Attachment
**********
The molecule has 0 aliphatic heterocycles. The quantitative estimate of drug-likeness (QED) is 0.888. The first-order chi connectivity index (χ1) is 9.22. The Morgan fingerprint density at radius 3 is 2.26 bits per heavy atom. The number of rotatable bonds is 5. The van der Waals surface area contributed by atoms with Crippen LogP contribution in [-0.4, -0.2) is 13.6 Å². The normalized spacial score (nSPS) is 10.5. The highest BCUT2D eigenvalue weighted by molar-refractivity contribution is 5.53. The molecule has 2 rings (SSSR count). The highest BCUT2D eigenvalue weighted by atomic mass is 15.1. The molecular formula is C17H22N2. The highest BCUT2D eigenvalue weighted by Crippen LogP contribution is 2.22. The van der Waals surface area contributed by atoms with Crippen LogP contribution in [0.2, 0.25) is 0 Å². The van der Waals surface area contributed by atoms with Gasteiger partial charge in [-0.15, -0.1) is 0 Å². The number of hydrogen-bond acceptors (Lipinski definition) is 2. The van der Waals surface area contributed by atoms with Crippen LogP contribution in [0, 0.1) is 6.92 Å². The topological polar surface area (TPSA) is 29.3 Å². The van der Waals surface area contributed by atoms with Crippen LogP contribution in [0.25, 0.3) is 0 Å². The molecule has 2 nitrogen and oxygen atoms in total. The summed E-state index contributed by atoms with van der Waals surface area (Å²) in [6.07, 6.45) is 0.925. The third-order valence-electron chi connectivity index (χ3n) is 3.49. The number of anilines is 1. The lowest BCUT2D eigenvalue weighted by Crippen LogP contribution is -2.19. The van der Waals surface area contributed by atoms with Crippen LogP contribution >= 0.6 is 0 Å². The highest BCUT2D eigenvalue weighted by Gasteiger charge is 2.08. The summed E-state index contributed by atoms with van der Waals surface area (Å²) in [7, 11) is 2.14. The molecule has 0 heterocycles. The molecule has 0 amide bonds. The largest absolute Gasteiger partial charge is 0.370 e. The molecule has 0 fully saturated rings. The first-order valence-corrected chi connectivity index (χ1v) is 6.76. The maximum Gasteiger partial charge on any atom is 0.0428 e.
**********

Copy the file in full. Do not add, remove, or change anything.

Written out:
The molecule has 0 aliphatic heterocycles. The quantitative estimate of drug-likeness (QED) is 0.888. The first-order chi connectivity index (χ1) is 9.22. The Morgan fingerprint density at radius 3 is 2.26 bits per heavy atom. The number of rotatable bonds is 5. The van der Waals surface area contributed by atoms with Crippen LogP contribution in [-0.4, -0.2) is 13.6 Å². The normalized spacial score (nSPS) is 10.5. The highest BCUT2D eigenvalue weighted by molar-refractivity contribution is 5.53. The molecule has 2 rings (SSSR count). The highest BCUT2D eigenvalue weighted by atomic mass is 15.1. The molecular formula is C17H22N2. The highest BCUT2D eigenvalue weighted by Crippen LogP contribution is 2.22. The van der Waals surface area contributed by atoms with Crippen LogP contribution in [0.2, 0.25) is 0 Å². The van der Waals surface area contributed by atoms with Gasteiger partial charge in [-0.15, -0.1) is 0 Å². The number of hydrogen-bond acceptors (Lipinski definition) is 2. The van der Waals surface area contributed by atoms with Crippen LogP contribution in [0, 0.1) is 6.92 Å². The topological polar surface area (TPSA) is 29.3 Å². The van der Waals surface area contributed by atoms with Crippen LogP contribution in [0.25, 0.3) is 0 Å². The molecule has 2 nitrogen and oxygen atoms in total. The summed E-state index contributed by atoms with van der Waals surface area (Å²) in [6.07, 6.45) is 0.925. The third-order valence-electron chi connectivity index (χ3n) is 3.49. The number of anilines is 1. The lowest BCUT2D eigenvalue weighted by Crippen LogP contribution is -2.19. The van der Waals surface area contributed by atoms with Crippen LogP contribution >= 0.6 is 0 Å². The highest BCUT2D eigenvalue weighted by Gasteiger charge is 2.08. The summed E-state index contributed by atoms with van der Waals surface area (Å²) in [7, 11) is 2.14. The molecule has 0 heterocycles. The molecule has 0 amide bonds. The largest absolute Gasteiger partial charge is 0.370 e. The molecule has 0 fully saturated rings. The first-order valence-corrected chi connectivity index (χ1v) is 6.76. The maximum Gasteiger partial charge on any atom is 0.0428 e.